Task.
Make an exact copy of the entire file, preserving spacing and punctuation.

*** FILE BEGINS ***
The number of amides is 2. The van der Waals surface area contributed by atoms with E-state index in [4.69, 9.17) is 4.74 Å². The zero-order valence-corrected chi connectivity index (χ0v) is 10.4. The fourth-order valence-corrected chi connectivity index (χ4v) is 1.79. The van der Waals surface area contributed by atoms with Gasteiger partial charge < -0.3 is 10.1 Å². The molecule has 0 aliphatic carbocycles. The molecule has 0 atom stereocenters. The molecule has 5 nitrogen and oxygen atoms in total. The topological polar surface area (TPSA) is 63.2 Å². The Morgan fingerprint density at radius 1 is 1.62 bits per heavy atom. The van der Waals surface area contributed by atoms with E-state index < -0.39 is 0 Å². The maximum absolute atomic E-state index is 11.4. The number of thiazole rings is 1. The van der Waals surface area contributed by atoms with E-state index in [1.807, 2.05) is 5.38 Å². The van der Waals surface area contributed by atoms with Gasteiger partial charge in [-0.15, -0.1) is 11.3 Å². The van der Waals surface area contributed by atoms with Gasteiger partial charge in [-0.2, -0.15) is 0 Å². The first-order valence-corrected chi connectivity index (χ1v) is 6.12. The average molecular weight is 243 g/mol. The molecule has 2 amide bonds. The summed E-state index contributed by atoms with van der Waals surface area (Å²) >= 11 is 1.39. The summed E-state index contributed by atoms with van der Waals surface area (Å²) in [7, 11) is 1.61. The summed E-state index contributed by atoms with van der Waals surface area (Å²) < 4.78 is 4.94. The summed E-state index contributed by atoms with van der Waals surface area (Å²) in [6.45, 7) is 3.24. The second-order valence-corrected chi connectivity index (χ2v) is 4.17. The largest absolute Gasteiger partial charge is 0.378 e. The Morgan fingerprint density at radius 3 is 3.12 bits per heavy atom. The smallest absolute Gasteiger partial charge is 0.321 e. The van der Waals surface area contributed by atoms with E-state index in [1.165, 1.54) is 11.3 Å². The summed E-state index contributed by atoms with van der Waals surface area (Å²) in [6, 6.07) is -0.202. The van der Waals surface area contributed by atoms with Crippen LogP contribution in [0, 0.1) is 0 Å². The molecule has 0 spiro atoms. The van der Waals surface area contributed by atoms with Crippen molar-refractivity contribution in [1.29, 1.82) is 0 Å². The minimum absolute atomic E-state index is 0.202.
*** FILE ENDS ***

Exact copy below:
The number of amides is 2. The van der Waals surface area contributed by atoms with E-state index in [4.69, 9.17) is 4.74 Å². The zero-order valence-corrected chi connectivity index (χ0v) is 10.4. The fourth-order valence-corrected chi connectivity index (χ4v) is 1.79. The van der Waals surface area contributed by atoms with Gasteiger partial charge < -0.3 is 10.1 Å². The molecule has 0 aliphatic carbocycles. The molecule has 0 atom stereocenters. The molecule has 5 nitrogen and oxygen atoms in total. The topological polar surface area (TPSA) is 63.2 Å². The Morgan fingerprint density at radius 1 is 1.62 bits per heavy atom. The van der Waals surface area contributed by atoms with E-state index < -0.39 is 0 Å². The maximum absolute atomic E-state index is 11.4. The number of thiazole rings is 1. The van der Waals surface area contributed by atoms with E-state index in [1.807, 2.05) is 5.38 Å². The van der Waals surface area contributed by atoms with Gasteiger partial charge in [-0.15, -0.1) is 11.3 Å². The van der Waals surface area contributed by atoms with Gasteiger partial charge in [-0.2, -0.15) is 0 Å². The first-order valence-corrected chi connectivity index (χ1v) is 6.12. The average molecular weight is 243 g/mol. The molecule has 2 amide bonds. The summed E-state index contributed by atoms with van der Waals surface area (Å²) >= 11 is 1.39. The summed E-state index contributed by atoms with van der Waals surface area (Å²) in [7, 11) is 1.61. The summed E-state index contributed by atoms with van der Waals surface area (Å²) < 4.78 is 4.94. The summed E-state index contributed by atoms with van der Waals surface area (Å²) in [6.45, 7) is 3.24. The second-order valence-corrected chi connectivity index (χ2v) is 4.17. The largest absolute Gasteiger partial charge is 0.378 e. The Morgan fingerprint density at radius 3 is 3.12 bits per heavy atom. The smallest absolute Gasteiger partial charge is 0.321 e. The van der Waals surface area contributed by atoms with E-state index in [1.165, 1.54) is 11.3 Å². The summed E-state index contributed by atoms with van der Waals surface area (Å²) in [6, 6.07) is -0.202. The van der Waals surface area contributed by atoms with Crippen LogP contribution in [0, 0.1) is 0 Å². The molecule has 0 spiro atoms. The van der Waals surface area contributed by atoms with Crippen molar-refractivity contribution in [1.29, 1.82) is 0 Å². The minimum absolute atomic E-state index is 0.202.